Teaching Students with LD and ADHD


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Joined: Nov 03, 2005
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Posted Jun 25, 2003 at 9:14:03 AM
Subject: FastForword

here is a link to an article in the Phila Inquirer today


has anyone had their child go through this program and found the kind of results this article alludes to??

does the child learn to read just from this program??

as this article seems to imply

anyone who has used FFW, and had bad results should email this journalist with your findings,

this journalist writes many education articles for the Inquirer and seems smitten with FFW, she implies to parents that it the be all to end all

is it??? email her if it is not?? she is making parents think this is the answer to their prayers, is it???

thanks libby -
[Modified by: Todd Holden on September 07, 2006 10:34 AM]

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Joined Dec 07, 2021
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Posted:Jun 25, 2003 9:44:47 AM

My ds did FFW--decoding wasn't a problem for him but he had very weak receptive and expressive language skills, eg inability to follow three step instructions. FFW did wonders for his auditory attention and language scores. He made much more progress on the latter after six weeks of FFW than he did after two years of private language therapy two hours a week.

FFW does not teach anyone how to read--but it does give kids the skills they need to acquire phoenemic awareness, a necessary skill for reading. I am a big fan of FFW, but I would question the cost/benefit of putting all children through it. Some controlled studies here would be helpful.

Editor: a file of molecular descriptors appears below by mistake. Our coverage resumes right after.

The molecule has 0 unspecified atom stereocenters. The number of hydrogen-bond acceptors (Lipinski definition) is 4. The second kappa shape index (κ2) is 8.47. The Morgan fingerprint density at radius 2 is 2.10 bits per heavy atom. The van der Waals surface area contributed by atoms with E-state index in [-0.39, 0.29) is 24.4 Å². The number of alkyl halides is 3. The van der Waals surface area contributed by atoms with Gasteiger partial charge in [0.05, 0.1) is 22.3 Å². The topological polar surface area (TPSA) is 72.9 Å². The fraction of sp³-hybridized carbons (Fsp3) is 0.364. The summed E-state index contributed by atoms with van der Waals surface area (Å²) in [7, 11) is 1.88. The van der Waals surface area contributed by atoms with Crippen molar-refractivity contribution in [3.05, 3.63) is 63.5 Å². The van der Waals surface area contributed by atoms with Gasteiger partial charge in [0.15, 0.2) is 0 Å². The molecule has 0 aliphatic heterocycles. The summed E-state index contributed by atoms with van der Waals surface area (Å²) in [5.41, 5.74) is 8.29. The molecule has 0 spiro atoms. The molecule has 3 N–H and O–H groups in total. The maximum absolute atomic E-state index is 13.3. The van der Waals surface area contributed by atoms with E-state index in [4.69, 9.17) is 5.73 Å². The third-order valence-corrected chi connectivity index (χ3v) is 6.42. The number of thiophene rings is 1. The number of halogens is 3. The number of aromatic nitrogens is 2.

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Beth from FL
Joined Jun 15, 2003
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Posted:Jun 25, 2003 12:54:57 PM

My son also did FFW with very good results. My son's receptive language skills have consistently tested above average (about 103-110 SS) compared to below average before (88-90). Functionally, the difference was huge. Our son became engaged with the world. We used to think he was the only of our children to not be nosy. Turns out he just couldn't eavesdrop like the other two!!

That said, we still had major reading issues post FFW. It was no magic solution for that. My son has multiple issues and even though he could process sounds much more normally, it did not translate into better reading. In fact, I would tend to say it should be used for language/auditory issues not just reading. Kids with out the auditory issues probably would do just fine with a good research based reading program.


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Linda F
Joined Jun 20, 2003
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Posted:Jun 27, 2003 2:44:07 PM

it really is all about good diagnostics. If you have a child whose main problem is visual and you take him in for fast forward you aren't going to see much in the way of results.

If a child is struggling with reading despite the fact that sound reading methods are being used you need to evaluate for auditory and or visual problems and treat those problems directly.

A good audiologist or developmental optometrist can help.

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Joined Oct 16, 2007
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Posted:Oct 16, 2007 11:22:15 AM

My son did the FFW language program over the summer. He recently turned 8 years old. He has expressive and receptive speech delays which he receives IEP services at school. He has also had great difficulty with reading. He repeated the first grade and is currently in the second grade with a begginning 1st grade reading level. The school purchased FFW to help address his reading delays.
My opinion on FFW: It may have helped his speech delays, but not enough to really stand out. The program itself is extermely boring. It did not help at all with his reading. I would not reccommend this program for difficulties with reading.

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